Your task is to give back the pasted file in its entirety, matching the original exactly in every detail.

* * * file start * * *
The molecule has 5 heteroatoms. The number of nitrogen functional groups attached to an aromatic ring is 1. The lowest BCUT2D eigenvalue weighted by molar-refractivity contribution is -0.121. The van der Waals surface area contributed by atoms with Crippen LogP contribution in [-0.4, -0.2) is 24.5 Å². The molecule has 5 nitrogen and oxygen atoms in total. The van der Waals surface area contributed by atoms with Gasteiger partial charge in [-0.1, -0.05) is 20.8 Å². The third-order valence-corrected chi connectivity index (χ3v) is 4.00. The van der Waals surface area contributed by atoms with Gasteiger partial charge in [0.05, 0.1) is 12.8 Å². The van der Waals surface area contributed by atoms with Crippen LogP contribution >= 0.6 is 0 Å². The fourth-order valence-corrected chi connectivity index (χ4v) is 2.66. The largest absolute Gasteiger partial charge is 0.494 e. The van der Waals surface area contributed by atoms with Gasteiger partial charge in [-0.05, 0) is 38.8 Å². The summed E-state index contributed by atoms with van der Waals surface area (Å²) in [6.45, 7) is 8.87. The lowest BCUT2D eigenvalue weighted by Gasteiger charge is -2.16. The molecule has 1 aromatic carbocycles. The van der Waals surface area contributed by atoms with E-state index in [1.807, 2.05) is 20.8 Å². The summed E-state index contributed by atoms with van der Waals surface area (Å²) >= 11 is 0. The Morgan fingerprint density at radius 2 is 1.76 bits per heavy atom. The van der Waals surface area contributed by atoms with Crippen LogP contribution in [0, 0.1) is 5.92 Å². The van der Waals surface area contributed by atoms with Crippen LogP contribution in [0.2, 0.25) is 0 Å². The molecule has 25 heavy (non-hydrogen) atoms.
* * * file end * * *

The molecule has 5 heteroatoms. The number of nitrogen functional groups attached to an aromatic ring is 1. The lowest BCUT2D eigenvalue weighted by molar-refractivity contribution is -0.121. The van der Waals surface area contributed by atoms with Crippen LogP contribution in [-0.4, -0.2) is 24.5 Å². The molecule has 5 nitrogen and oxygen atoms in total. The van der Waals surface area contributed by atoms with Gasteiger partial charge in [-0.1, -0.05) is 20.8 Å². The third-order valence-corrected chi connectivity index (χ3v) is 4.00. The van der Waals surface area contributed by atoms with Gasteiger partial charge in [0.05, 0.1) is 12.8 Å². The van der Waals surface area contributed by atoms with Crippen LogP contribution >= 0.6 is 0 Å². The fourth-order valence-corrected chi connectivity index (χ4v) is 2.66. The largest absolute Gasteiger partial charge is 0.494 e. The van der Waals surface area contributed by atoms with Gasteiger partial charge in [-0.05, 0) is 38.8 Å². The summed E-state index contributed by atoms with van der Waals surface area (Å²) in [6.45, 7) is 8.87. The lowest BCUT2D eigenvalue weighted by Gasteiger charge is -2.16. The molecule has 1 aromatic carbocycles. The van der Waals surface area contributed by atoms with E-state index in [1.807, 2.05) is 20.8 Å². The summed E-state index contributed by atoms with van der Waals surface area (Å²) >= 11 is 0. The Morgan fingerprint density at radius 2 is 1.76 bits per heavy atom. The van der Waals surface area contributed by atoms with Crippen LogP contribution in [0, 0.1) is 5.92 Å². The van der Waals surface area contributed by atoms with Crippen LogP contribution in [0.2, 0.25) is 0 Å². The molecule has 25 heavy (non-hydrogen) atoms.